Posted in Archive, Books, Graphic Novels & Comic Books

Reviewing the Inktober Book

Earlier this week, I spoke on why the internet can sometimes be an amazing resource to utilize for good. Ignoring all the examples of when it can be used terribly because I’m in a glass half full mood today, we’ll continue that trend with talking about a pretty cool graphic novel that I bought.

I follow a LOT of graphic artists, illustrators, and other creatives on Instagram. Each day, my timeline is flooded with daily doodles, draft art pieces, and other projects being worked on. Although I don’t draw, I typically love looking at the work of others that do because of the level of inspiration it gives me for an idea mulling around in my head that just needs a ‘jumpstart.’ Not as if I’m taking someone else’s work and imprinting their style to correspond with a story (although I would LOVE to one day have enough clout to contact some of my favorite artists to produce a comic book or graphic novel based off my script). It’s more so pulling something from what they’ve created and molding it into something completely different and unique for my use.

One of those artists is Dani Diez (mrdanidiez on Instagram) and his Inktober book.

It’s always hard to try to quantify an art style due to it being so subjective. But there’s just something so whimsical, yet darkly mysterious about his art. His choices in colors that he uses evoke a warmth and grounded feel. Almost as if you could reach out and directly touch the figures captured on-screen.

Last year (2016) was my first time hearing about the Inktober challenge. It is a creative hurdle in which artists were to create a drawing a day utilizing ink (a pencil under-drawing was allowed). In some ways being similar to NaNoWriMo, a person grows to become used to working within the confines of a deadline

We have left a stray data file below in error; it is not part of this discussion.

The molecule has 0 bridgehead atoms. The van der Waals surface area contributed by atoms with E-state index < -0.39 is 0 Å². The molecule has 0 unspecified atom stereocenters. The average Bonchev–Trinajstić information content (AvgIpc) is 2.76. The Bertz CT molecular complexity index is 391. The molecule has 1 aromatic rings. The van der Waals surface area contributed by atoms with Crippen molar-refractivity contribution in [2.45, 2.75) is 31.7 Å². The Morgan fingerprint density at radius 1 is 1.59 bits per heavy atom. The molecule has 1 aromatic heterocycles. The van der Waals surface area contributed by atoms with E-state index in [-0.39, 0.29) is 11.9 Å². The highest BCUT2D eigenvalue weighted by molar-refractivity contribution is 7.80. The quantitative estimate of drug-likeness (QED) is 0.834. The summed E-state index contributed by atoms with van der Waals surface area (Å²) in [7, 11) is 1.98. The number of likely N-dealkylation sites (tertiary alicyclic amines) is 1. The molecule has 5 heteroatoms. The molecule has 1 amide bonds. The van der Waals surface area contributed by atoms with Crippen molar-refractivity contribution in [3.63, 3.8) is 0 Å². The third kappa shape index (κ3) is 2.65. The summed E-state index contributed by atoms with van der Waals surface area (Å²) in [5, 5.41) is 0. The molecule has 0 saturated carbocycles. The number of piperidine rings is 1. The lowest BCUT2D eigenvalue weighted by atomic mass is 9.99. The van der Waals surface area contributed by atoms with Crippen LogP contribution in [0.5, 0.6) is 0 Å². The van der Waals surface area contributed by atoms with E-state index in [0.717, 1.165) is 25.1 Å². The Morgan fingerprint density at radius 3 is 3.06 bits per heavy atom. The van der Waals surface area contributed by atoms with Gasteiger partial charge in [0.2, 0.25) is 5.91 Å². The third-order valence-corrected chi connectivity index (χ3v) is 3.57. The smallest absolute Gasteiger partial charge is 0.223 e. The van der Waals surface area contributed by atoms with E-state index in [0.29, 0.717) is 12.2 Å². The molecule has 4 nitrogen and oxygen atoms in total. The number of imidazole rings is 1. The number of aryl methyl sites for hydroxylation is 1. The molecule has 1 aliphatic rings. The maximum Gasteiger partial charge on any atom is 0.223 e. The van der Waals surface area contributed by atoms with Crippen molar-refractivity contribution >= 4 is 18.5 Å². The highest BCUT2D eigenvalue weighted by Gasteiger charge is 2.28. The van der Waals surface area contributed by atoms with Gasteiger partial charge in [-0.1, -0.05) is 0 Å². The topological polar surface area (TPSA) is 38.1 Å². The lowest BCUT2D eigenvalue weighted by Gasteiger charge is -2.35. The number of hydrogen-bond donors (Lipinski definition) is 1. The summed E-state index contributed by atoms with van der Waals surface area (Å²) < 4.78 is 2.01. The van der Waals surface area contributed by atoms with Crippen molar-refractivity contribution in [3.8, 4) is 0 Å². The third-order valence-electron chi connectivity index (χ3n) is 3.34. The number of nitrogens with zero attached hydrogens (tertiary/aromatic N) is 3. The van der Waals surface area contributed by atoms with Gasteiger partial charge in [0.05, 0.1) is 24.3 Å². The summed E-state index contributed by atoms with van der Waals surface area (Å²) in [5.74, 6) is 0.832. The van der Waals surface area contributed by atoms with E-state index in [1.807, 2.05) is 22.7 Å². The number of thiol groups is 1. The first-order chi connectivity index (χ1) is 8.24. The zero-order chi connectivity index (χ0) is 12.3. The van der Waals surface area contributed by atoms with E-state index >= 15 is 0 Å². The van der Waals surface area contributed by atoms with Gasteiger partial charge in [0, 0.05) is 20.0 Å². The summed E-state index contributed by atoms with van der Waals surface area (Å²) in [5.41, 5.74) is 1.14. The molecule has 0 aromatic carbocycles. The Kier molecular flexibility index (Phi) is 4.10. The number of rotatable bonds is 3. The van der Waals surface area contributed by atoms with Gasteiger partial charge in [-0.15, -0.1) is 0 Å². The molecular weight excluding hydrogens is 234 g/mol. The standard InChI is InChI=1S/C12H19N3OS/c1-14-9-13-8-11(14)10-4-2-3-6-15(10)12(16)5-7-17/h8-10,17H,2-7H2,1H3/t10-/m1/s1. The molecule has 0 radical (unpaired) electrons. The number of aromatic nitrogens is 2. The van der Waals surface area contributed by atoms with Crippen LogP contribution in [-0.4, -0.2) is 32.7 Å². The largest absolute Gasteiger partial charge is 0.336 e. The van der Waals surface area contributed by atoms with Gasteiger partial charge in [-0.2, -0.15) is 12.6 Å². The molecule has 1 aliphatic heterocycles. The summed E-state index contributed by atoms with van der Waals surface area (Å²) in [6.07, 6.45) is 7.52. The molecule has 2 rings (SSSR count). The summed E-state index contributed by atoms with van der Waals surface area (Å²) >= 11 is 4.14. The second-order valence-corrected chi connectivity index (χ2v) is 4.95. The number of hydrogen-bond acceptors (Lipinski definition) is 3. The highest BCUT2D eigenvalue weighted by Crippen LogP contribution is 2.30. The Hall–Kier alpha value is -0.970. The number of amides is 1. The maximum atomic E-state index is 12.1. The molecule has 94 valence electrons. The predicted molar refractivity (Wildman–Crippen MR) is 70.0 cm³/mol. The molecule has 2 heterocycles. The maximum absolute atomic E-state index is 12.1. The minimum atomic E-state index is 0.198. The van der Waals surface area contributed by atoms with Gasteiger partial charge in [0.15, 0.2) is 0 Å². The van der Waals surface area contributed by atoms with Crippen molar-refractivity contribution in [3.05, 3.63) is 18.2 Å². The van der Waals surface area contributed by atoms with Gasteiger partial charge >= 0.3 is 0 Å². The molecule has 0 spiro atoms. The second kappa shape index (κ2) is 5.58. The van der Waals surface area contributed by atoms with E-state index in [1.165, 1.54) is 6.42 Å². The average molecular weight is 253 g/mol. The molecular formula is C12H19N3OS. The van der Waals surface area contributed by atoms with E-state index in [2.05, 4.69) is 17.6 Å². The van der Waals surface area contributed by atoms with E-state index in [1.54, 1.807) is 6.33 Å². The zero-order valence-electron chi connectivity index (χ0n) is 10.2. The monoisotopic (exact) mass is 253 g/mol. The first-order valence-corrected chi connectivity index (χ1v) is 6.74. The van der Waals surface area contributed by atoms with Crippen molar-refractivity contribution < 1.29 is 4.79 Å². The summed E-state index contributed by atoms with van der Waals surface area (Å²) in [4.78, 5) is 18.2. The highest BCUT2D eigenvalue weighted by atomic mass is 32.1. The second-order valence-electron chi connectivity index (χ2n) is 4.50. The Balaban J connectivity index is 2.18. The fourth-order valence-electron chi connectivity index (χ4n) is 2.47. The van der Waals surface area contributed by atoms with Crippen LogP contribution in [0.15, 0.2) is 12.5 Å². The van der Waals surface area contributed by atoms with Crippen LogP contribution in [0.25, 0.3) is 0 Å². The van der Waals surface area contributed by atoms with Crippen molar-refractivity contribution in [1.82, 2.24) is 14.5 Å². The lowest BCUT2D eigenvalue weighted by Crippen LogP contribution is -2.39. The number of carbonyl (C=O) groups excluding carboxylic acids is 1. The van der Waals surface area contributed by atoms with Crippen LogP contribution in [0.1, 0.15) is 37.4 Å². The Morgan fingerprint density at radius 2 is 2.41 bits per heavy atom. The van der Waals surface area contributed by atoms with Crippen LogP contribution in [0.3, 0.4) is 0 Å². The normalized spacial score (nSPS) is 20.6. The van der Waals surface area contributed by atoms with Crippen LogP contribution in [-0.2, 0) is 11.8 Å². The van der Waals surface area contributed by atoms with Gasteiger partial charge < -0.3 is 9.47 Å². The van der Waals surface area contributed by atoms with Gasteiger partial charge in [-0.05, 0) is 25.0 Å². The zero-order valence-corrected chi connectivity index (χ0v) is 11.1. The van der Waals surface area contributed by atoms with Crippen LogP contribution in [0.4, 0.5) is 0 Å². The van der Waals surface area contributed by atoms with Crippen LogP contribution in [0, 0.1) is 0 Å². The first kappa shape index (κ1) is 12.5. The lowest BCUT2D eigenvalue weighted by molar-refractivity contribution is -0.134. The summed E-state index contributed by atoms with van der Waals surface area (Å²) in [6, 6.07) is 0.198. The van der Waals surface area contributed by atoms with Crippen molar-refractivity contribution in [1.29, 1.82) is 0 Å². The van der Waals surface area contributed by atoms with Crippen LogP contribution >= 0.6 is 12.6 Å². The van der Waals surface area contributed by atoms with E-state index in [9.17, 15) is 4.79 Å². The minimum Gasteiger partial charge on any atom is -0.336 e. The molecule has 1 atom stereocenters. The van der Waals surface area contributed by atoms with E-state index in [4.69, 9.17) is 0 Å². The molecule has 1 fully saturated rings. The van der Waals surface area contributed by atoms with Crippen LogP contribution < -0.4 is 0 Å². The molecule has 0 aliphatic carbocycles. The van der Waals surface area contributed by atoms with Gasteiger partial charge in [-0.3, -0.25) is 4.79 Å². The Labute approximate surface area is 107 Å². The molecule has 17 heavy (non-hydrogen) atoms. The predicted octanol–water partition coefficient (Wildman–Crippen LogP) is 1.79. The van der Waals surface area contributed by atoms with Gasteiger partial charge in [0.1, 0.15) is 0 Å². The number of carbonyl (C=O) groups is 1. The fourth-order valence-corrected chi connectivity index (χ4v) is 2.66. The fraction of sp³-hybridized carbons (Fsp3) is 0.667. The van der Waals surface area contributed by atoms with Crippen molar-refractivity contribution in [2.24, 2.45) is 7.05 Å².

The book was smaller than I originally expected. Much smaller. But there’s a bit of uniqueness to the presentation in the fact that it can easily fit on the bookshelf and isn’t instead this giant tome. The slip case is a nice touch as well. It almost has you forgetting that the book will stretch out accordion style until you take it out and the bottom cover hit my counter table.

Although the pictures are simply a collection of the daily pieces he created, they are arranged very much in a way to have you believe that you are following one continuous narrative as your eye moves from one panel to the next. Even without color, the renderings are detailed and I had no trouble making out the fantastical creatures and odd vistas that served as the strange world for where these characters existed. It’s a quick read but that’s far from a negative comment due to how many times I find myself going back to it.

Kickstarter and other platforms have allowed me to directly support passion projects and work done by the people who I want to directly support. Outside of hoping that my work will one day be something work paying for, it’s definitely important to pay my support forward to others.

Until next time.

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